Monday, July 24, 2017

Photo Essay: Arto Tile, Made In California

I'd never heard of the company Arto Brick before, but I'd seen its work.



Whether it was the tile restoration at the Hollywood Roosevelt Hotel or the Spring Street-facing courtyard of Los Angeles City Hall...



... the Ace Hotel or the above-ground pavilion entrance to the Mariachi Plaza subway station in Boyle Heights...



... or the fancy wine bar on Melrose (zinqué) and the fancy taco place that replaced St. Nick's on Third Street (Toca Madera)...



...I'd been surrounded by the company's tile and brickwork since I'd first started coming to LA 17 years ago. I just didn't know it.



Maybe it's because there are so many other tilemakers from Southern California whose names have big marquee value, like Malibu Tile, Catalina Tile, Gladding McBean, and, of course, Batchelder.



Arto, on the other hand, has been both designing and handcrafting bricks, cladding, wall tile, and pavers at its factory in the South Bay city of Gardena for over 50 years now—without the celebrity status.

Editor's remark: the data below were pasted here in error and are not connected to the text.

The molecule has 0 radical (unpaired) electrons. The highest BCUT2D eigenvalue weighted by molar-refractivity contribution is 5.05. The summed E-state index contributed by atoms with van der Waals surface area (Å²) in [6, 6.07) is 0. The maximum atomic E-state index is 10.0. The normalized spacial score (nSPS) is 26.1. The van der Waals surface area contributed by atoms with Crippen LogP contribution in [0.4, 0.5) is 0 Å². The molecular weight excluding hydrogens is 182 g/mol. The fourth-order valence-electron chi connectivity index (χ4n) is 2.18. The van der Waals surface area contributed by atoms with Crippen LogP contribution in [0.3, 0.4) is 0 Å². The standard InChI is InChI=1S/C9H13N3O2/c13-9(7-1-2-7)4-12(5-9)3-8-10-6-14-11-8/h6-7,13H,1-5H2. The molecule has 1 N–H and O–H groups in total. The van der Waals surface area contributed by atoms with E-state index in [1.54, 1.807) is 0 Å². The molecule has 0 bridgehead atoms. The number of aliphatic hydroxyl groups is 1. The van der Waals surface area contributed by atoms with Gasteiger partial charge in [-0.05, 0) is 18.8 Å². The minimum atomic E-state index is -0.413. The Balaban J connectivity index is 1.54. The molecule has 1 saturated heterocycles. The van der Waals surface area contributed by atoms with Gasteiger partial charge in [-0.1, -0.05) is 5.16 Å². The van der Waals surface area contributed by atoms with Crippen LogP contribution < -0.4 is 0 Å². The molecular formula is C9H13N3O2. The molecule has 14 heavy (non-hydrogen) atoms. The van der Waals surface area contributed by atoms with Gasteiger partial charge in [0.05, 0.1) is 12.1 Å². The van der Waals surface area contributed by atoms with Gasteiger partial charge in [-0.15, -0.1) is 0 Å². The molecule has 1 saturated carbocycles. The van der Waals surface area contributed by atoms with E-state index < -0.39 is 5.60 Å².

Its owners and operators, brothers Vod and Armen Alajian, have kept the business feeling like family—even after the 2014 passing of their dad, Arto, the namesake and founder of the company.



Though Arto the man, born and raised in Egypt as a child refugee from the Armenian Genocide, began his career in craftsmanship in Cairo by making leather shoes with his father (Vod and Armen's grandfather), he eventually found his way to the U.S. in 1962.



At one point, Arto did work for the Adamson family (of Malibu Tile fame), but it was delivering milk and not making tiles. It wasn't until later that he started his work in ceramics with his mentor, clay artist, ceramicist, and sculptor Irene Berchtenbreiter.



That's when he turned his new craft into a business—Arto the company—with the help of his brothers, nephews, and whoever else he could wrangle.



And now Vod and Armen (pictured above) have taken the reins and kept the same spirit, employing childhood friends and making their other employees part of the family.



On the factory tour, you can literally see newly-fired floor tiles (like those found at the Roosevelt) drying in the sun, in both the "Mission Red" and "Cotto Gold" colors.